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Title: Making space : organising, representing and producing space in the Early Years Classroom
Author: MacRae, Christina
ISNI:       0000 0001 3616 0020
Awarding Body: Manchester Metropolitan University
Current Institution: Manchester Metropolitan University
Date of Award: 2008
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This thesis examines early years practice and offers a critique of normative ways of interpreting and responding to artefacts produced by' children in the foundation stage classroom. It is written from the position of an early years practitioner-researcher who is interrogating her habitual ways of viewing children's work in the classroom setting. Using field notes that document children as they make artefacts,it explores the continuing and powerful effects that Piaget's developmental theory exerts. It takes a particularly close look' at the intimate links between a cognitive account of the child and the conceptualisation of space through the system of perspective. This connection raises significant questions both about the way children are represented and the way they are expected to represent the world. In the first instance, the representation of the child is explored by examining the practice of child observation and the way it is employed as a tool by which teachers come to know the child. The practice of child observation by early years teachers is considered alongside a reflection on the central place of observation as method in ethnographic research. This examination challenges the naturalist claims of observation, and referring to perspective, it re-conceives observation as providing us with a frame through which we look at the world. Thought this way, observation has the potential to shape what we see rather than simply to reflect it. On this basis documentation produced through the practice of observation is reviewed in order to consider how it might reproduce particular ways of seeing the child. While the work owes much to Foucault's conception of a 'normalising gaze' (1991, p.184) that operates to sustain universal truths about the child, its principal aim is to open up new ways to see the child. As a starting point I have taken not only the artefacts child~en produce, but also the documentation I have produced as an observer, in order to reengage with these objects in different ways. This approach is led by an appreciation of the material qualities of the object, as well as an awareness of the dual sense in which the object contains both self and other. This appreciation for the liveliness of the object also contributes to a new way to view the processes at play when children make artefacts in the classroom setting. The research has allowed me, as a practitioner, to go beyond the assumption that children's purposes are limited to representing the world as if seen through a window. At the same time, it has revealed the' powerful way that I, as a teacher, shape the space that children inhabit. In response I have adopted a stance that recognises the power that objects exert during the creative process and the result has been to give credence and value to the unconventional artefacts produced in this way. Finally, and perhaps most usefully for the early years practitioner, my research offers a way for the object to provide a meeting place in which to engage with the child in more open, rather than prescribed, ways.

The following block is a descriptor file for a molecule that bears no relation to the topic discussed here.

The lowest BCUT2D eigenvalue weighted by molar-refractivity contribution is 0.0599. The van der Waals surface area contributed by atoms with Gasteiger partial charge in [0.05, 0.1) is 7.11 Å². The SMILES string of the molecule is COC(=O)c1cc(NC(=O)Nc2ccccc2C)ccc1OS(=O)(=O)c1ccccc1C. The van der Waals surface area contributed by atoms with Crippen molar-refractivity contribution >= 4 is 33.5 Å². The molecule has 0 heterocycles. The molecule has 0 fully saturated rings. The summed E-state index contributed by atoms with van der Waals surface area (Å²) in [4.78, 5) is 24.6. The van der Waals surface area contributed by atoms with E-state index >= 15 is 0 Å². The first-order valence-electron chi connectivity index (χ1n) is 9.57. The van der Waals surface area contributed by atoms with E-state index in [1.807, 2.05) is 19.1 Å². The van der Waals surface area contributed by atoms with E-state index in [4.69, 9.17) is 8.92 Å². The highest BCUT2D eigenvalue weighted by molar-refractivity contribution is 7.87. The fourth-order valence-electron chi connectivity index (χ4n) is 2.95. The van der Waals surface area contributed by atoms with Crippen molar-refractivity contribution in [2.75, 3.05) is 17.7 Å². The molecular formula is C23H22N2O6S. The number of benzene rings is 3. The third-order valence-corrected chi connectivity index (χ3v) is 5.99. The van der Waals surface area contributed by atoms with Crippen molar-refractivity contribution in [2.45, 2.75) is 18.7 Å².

Supervisor: Not available Sponsor: Not available
Qualification Name: Thesis (Ph.D.) Qualification Level: Doctoral
EThOS ID:  DOI: Not available